Former energy worker lends support to rules

Former Grand Junction resident Jim Ives has worked in Alaska’s oil fields and on the former Colony oil shale project near Parachute.

In 1997-98 he served as executive director of the Rocky Mountain Oil & Gas Association, the predecessor of the Colorado Petroleum Association.

Today, he’s lending what might seem to be an unlikely voice on behalf of Colorado’s new oil and gas rules, which have been largely criticized by the industry as being costly and burdensome.

“I think basically the regulations represent a balance that is both socially responsible as well as commercially viable,” Ives said in an interview.

He conceded the rules — scheduled to take effect this spring if approved by the state Legislature — do add some expense. But he called them “a necessary cost of doing business.”

The Centennial resident, 61, is retired and active with Trout Unlimited. Trout Unlimited supports the new rules, which aim partly to protect fish and other wildlife habitat. Ives cites his industry background in expressing his belief that oil and gas companies can comply with what he considers to be flexible, fair and balanced rules.

“I know what can be done by oil and gas companies because I did it,” Ives said.

Ives lived in Grand Junction from 1953-71. He attended Mesa State College before going to the University of Colorado, and worked early in his career as an air pollution control officer for Mesa County.

He spent most of his career in environmental management in the energy industry. Ives said he dealt with strict environmental rules in Alaska, where companies often operated in wetlands and dealt with issues such as caribou calving seasons.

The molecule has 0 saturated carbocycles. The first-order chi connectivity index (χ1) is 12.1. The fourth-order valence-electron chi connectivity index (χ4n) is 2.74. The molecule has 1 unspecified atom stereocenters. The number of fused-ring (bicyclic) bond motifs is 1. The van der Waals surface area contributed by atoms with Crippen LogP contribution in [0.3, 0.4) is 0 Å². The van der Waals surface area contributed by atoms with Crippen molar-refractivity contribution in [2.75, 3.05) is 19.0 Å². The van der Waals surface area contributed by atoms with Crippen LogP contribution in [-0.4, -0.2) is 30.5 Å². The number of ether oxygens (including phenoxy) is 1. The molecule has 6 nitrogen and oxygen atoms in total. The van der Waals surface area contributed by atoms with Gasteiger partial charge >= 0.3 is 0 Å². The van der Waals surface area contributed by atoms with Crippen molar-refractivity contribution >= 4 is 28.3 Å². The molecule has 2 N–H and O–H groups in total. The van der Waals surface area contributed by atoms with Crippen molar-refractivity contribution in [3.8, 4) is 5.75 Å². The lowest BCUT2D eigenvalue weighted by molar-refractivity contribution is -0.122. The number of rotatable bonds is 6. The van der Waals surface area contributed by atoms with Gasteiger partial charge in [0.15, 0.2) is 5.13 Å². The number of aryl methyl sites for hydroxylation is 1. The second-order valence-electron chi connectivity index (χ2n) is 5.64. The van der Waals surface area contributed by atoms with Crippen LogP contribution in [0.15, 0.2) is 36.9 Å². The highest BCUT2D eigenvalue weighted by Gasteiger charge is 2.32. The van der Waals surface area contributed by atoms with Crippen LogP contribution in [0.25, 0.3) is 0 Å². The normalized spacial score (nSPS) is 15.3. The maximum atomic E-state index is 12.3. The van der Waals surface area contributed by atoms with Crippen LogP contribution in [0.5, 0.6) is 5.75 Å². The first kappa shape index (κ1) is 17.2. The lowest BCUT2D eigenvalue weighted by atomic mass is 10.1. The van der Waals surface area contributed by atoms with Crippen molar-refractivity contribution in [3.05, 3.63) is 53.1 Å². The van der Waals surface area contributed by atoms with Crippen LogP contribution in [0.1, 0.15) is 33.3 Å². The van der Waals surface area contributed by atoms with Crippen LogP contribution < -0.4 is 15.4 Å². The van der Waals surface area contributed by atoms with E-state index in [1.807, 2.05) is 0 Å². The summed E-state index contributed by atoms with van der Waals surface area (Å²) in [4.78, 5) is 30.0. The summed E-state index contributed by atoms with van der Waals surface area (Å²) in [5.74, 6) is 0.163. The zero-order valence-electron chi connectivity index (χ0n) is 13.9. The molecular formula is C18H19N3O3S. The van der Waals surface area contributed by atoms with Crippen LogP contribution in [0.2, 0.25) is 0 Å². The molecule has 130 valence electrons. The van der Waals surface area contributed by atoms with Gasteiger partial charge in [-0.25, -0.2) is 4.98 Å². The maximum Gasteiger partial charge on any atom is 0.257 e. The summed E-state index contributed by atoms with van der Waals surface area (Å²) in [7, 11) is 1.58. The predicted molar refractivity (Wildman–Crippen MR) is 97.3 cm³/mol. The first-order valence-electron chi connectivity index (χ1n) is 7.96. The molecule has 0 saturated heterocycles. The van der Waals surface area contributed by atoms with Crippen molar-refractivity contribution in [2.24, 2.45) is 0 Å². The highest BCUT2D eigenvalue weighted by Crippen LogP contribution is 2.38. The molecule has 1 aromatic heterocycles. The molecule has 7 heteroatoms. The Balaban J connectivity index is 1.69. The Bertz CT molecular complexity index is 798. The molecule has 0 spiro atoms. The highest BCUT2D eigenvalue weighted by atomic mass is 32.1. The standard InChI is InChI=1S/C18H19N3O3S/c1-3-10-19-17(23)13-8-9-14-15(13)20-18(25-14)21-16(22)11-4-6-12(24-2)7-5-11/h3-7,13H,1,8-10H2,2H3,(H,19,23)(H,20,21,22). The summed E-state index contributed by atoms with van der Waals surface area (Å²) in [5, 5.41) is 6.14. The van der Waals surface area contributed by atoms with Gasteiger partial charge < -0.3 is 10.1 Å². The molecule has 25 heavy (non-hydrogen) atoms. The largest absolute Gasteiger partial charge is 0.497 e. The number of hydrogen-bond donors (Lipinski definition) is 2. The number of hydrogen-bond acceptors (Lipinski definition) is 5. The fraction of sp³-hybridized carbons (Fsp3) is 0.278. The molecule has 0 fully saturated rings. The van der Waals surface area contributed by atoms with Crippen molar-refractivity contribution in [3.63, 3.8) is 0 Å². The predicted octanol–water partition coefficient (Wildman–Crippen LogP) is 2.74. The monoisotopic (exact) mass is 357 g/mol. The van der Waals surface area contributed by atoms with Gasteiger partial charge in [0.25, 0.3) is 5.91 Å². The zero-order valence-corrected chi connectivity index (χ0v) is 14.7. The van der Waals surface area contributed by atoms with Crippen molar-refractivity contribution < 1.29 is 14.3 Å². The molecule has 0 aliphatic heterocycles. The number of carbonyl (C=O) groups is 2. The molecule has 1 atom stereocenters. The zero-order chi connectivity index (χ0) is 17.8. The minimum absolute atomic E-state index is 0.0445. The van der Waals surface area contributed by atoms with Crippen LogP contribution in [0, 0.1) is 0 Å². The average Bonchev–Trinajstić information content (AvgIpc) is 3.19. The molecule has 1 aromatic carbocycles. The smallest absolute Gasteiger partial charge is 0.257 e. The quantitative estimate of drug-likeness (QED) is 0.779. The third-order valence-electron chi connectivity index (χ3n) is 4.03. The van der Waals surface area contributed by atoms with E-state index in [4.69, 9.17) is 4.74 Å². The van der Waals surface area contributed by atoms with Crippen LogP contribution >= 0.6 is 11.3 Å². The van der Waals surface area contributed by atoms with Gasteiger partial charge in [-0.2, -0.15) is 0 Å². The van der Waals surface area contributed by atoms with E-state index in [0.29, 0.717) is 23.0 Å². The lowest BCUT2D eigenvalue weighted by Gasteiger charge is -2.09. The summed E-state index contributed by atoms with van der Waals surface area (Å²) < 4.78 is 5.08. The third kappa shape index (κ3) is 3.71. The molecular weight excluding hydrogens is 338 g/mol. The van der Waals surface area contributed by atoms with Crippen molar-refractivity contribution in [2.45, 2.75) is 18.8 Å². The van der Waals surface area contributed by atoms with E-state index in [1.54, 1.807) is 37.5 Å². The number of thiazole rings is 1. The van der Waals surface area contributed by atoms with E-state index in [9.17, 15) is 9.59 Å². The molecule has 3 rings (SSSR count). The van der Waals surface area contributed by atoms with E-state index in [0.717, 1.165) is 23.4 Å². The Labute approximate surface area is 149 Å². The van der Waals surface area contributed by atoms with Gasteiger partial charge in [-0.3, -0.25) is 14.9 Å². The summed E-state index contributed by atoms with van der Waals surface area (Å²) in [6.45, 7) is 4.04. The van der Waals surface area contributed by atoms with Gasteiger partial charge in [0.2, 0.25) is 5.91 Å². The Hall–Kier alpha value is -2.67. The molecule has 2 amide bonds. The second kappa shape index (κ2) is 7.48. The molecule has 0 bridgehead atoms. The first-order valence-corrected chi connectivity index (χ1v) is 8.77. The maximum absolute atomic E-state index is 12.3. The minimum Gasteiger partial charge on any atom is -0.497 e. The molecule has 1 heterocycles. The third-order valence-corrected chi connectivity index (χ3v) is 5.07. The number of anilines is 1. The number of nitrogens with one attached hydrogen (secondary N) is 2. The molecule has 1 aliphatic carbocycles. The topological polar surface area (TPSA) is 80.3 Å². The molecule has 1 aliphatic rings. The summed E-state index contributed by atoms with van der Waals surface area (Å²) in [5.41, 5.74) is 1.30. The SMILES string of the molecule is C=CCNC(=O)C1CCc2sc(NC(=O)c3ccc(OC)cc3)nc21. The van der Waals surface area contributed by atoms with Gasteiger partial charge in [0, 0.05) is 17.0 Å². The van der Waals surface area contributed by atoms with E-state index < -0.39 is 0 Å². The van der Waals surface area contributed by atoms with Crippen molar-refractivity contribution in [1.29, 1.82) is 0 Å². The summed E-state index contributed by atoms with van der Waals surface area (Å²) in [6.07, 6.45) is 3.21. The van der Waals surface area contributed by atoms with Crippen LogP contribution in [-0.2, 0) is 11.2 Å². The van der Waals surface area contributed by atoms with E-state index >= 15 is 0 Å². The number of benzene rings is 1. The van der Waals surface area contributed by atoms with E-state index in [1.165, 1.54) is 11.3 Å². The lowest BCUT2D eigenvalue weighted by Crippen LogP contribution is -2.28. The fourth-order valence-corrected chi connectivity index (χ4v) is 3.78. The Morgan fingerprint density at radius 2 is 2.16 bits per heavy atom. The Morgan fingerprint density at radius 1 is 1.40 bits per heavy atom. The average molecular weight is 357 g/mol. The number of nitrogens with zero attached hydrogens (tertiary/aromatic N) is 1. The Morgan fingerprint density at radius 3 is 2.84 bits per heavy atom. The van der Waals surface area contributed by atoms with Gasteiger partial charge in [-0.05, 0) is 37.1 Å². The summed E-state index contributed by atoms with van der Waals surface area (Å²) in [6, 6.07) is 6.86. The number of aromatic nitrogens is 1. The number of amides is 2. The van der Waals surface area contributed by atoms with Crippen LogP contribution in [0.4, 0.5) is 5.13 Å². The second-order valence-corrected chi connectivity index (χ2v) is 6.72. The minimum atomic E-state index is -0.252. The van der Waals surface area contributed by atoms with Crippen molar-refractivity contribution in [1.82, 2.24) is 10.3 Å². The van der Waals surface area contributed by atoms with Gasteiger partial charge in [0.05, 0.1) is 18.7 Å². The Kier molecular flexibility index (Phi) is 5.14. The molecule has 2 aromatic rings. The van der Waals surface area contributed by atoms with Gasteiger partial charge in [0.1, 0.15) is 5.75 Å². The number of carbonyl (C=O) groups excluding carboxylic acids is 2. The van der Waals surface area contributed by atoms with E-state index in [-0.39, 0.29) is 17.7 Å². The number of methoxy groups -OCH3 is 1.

Ives said when he held the industry trade association job in Colorado, he advised some members that the industry would have to make improvements because of growing opposition from landowners about irresponsible operations.

“I think the new regulations, if anything, kind of level the playing field for the responsible operators and those that aren’t so inclined,” Ives said.

Stan Dempsey, president of the Colorado Petroleum Association, said existing Colorado Oil and Gas Conservation Commission rules already ensure that a level playing field exists.

Dempsey worked with Ives during Dempsey’s days with the Colorado Association of Commerce & Industry.

“Jim was a valued colleague, and I enjoyed working with him,” Dempsey said.

But he said a lot has changed in terms of stricter oil and gas regulations since Ives served as an industry advocate.

A law has been put in place to codify the rights of surface owners, Dempsey said. State rules adopted in recent years also address air and water quality and noise concerns.

Dempsey said the issue with the latest round of rules is how effectively they will work, and whether they adequately address questions such as application to federal lands, and the rights of property owners versus lease holders and mineral estate owners.


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